Suspense, as a concept, is something I’m pretty sure all writers comprehend.
“A state or feeling of excited or anxious uncertainty about what may happen.” (Source: Google.)
After all, most writers begin their journey as a reader, and most readers love the thrill of a story unfolding – of experiencing every reversal and triumph that befall the characters as the plot moves along its way toward an as-yet unforeseen conclusion.
True, some readers do read the very last page of the book first – perhaps to ensure the story will have a happy ending. However a last page really doesn’t convey much when taken out of context of all that comes before it, so even such a reader will be forced to weather the ebbs and flows of a storyline in the sequence in which they occur.
As a reader myself, however, it occurred to me recently that there are actually two types of suspense in storytelling. Taken in turn, each type produces the following reaction in my head:
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Yes or no?
Me: I actually kind of hate it.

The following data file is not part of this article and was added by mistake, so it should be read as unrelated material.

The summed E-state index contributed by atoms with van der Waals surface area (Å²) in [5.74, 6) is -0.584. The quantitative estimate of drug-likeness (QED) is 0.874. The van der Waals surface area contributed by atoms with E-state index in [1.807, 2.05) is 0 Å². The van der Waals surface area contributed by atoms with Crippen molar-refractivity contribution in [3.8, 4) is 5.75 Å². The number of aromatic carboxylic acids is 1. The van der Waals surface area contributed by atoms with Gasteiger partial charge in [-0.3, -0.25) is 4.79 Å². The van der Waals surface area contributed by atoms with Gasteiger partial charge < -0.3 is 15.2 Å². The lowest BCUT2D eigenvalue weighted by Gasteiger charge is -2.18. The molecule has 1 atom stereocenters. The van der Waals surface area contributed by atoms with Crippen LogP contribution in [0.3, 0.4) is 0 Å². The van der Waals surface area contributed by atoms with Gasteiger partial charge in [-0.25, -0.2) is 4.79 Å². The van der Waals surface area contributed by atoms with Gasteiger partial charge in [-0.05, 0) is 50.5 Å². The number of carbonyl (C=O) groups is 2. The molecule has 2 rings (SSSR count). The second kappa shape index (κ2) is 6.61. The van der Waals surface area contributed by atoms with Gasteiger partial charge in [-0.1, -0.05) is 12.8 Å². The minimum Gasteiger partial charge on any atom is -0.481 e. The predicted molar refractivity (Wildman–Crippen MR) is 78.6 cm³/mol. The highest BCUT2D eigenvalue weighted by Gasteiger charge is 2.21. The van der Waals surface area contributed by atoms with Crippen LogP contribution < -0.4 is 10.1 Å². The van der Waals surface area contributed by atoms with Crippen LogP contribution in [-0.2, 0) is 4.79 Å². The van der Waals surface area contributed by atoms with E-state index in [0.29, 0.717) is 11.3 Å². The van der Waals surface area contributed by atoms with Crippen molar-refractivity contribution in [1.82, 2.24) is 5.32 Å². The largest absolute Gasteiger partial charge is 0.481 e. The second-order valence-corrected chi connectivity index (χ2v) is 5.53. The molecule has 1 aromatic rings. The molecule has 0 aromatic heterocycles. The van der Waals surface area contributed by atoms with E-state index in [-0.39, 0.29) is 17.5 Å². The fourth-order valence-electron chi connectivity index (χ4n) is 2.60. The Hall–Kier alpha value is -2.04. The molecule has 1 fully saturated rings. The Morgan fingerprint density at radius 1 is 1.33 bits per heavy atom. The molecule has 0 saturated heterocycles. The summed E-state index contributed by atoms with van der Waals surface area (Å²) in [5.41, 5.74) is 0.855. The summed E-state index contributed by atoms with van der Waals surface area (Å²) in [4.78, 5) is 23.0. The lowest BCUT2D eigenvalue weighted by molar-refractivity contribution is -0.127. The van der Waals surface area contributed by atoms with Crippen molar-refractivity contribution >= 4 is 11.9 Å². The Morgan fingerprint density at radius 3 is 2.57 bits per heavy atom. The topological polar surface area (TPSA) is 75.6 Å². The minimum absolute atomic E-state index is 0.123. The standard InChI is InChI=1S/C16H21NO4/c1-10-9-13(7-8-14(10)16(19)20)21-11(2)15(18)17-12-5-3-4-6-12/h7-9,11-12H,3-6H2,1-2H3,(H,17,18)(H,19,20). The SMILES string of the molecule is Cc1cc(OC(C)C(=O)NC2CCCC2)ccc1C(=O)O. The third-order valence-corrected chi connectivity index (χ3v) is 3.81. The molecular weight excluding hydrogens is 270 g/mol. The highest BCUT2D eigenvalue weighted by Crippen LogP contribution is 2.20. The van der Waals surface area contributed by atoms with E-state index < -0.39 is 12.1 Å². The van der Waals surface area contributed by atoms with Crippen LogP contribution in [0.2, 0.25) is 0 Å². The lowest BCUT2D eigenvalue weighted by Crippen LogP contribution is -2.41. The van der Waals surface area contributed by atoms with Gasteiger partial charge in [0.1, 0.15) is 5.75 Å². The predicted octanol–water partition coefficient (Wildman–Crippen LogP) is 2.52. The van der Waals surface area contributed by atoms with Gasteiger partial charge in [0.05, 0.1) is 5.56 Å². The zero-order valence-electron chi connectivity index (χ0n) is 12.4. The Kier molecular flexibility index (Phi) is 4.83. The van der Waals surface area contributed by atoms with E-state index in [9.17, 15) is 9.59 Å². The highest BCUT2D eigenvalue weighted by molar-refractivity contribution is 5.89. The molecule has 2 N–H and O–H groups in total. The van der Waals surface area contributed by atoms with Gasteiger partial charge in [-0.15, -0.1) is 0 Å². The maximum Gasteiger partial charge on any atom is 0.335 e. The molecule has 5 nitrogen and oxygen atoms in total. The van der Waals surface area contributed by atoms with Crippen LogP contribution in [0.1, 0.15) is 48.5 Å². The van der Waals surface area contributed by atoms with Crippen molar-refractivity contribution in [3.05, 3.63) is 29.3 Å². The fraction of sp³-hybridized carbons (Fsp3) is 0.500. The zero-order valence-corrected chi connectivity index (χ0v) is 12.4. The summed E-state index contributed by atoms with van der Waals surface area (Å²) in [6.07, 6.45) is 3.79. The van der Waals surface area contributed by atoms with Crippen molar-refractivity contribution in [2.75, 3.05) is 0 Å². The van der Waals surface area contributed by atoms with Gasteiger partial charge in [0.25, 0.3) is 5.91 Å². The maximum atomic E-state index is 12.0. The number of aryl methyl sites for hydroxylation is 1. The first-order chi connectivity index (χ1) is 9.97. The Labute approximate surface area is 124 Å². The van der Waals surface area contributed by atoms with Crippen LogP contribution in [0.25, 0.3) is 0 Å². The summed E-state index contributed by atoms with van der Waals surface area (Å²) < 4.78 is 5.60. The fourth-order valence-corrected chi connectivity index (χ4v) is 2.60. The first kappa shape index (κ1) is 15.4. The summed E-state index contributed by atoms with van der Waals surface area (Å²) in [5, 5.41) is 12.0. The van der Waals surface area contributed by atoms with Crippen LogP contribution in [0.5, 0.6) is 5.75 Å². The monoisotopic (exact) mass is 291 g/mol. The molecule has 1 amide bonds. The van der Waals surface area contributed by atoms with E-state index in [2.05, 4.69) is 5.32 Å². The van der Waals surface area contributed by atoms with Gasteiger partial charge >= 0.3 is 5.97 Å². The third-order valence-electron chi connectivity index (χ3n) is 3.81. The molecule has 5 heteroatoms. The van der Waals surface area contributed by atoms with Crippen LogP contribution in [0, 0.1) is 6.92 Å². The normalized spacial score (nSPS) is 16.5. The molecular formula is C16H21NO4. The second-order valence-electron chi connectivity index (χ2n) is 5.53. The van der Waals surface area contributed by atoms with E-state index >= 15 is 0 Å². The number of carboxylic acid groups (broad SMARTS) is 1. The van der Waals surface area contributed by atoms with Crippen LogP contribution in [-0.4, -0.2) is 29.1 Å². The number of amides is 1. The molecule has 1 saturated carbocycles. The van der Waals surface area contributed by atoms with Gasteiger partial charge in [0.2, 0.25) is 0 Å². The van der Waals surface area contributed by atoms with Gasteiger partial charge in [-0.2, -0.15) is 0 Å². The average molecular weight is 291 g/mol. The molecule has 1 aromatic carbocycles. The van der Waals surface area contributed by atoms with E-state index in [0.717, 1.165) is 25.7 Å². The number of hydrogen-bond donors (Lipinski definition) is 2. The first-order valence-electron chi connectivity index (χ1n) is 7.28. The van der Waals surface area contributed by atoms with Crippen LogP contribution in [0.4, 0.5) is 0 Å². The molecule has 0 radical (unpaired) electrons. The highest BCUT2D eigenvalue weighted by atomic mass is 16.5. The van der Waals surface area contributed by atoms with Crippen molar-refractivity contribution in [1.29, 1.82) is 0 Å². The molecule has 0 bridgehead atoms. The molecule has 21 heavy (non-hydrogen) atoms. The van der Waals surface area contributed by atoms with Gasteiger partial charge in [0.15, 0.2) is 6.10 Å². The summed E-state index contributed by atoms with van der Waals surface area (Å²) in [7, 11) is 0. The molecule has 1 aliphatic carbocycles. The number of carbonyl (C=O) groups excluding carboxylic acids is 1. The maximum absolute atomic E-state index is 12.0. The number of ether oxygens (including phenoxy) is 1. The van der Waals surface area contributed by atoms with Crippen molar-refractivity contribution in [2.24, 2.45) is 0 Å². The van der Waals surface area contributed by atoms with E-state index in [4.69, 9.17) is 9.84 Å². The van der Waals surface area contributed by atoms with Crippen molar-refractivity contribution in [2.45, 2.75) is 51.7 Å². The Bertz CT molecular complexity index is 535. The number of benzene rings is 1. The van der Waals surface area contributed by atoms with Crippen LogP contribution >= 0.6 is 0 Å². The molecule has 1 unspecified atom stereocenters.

And unlike stories told in present tense, which I also don’t like but am willing to tolerate, I’ve definitely been known to pass over books written from multiple points of view, particularly those with the proverbial “cast of thousands” in which every character has their say
Case in point: everything after A Game of Thrones in George R.R. Martin’s Song of Ice and Fire series.
(Changing viewpoint characters isn’t the only reason I bailed on the series: Martin also has the unfortunate habit of killing off main characters with homicidal regularity. Which, it could be argued, is a further manifestation of the books’ revolving door of POVs.)
It may well be that the reason I’m not reading so many books with multiple viewpoint characters anymore is because I’ve largely given up on the genre where it’s a near-ubiquitous storytelling element: epic fantasy.
Multiple viewpoints are found in other genres as well: pretty much every genre I’ve ever read in my life (which is to say, every genre) has its contenders. Indeed, multiple POVs is probably the more common way the tell a story as compared to a single viewpoint character.
But that single, narrating character is my preference both in reading and in writing, for two main reasons:
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